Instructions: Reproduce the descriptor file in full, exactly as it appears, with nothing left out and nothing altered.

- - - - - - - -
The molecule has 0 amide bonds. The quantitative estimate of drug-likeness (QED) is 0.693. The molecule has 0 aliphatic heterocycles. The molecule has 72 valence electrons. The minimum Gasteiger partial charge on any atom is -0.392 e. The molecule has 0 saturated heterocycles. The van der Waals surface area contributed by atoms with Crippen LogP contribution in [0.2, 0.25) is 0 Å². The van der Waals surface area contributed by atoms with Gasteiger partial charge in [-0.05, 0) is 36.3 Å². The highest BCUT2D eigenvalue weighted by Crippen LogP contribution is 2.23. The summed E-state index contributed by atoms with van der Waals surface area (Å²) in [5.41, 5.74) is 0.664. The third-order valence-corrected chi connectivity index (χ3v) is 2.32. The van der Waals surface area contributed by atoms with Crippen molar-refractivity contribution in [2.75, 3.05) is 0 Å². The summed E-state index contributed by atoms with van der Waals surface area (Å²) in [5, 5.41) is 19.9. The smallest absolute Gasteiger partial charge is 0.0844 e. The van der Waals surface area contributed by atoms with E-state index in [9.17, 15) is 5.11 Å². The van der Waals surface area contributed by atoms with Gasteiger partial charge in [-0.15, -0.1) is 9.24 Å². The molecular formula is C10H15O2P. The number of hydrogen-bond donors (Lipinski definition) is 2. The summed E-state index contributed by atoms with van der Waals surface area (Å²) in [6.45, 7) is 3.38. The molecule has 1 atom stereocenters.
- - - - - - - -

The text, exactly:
The molecule has 0 amide bonds. The quantitative estimate of drug-likeness (QED) is 0.693. The molecule has 0 aliphatic heterocycles. The molecule has 72 valence electrons. The minimum Gasteiger partial charge on any atom is -0.392 e. The molecule has 0 saturated heterocycles. The van der Waals surface area contributed by atoms with Crippen LogP contribution in [0.2, 0.25) is 0 Å². The van der Waals surface area contributed by atoms with Gasteiger partial charge in [-0.05, 0) is 36.3 Å². The highest BCUT2D eigenvalue weighted by Crippen LogP contribution is 2.23. The summed E-state index contributed by atoms with van der Waals surface area (Å²) in [5.41, 5.74) is 0.664. The third-order valence-corrected chi connectivity index (χ3v) is 2.32. The van der Waals surface area contributed by atoms with Crippen molar-refractivity contribution in [2.75, 3.05) is 0 Å². The summed E-state index contributed by atoms with van der Waals surface area (Å²) in [5, 5.41) is 19.9. The smallest absolute Gasteiger partial charge is 0.0844 e. The van der Waals surface area contributed by atoms with E-state index in [9.17, 15) is 5.11 Å². The van der Waals surface area contributed by atoms with Gasteiger partial charge in [-0.15, -0.1) is 9.24 Å². The molecular formula is C10H15O2P. The number of hydrogen-bond donors (Lipinski definition) is 2. The summed E-state index contributed by atoms with van der Waals surface area (Å²) in [6.45, 7) is 3.38. The molecule has 1 atom stereocenters.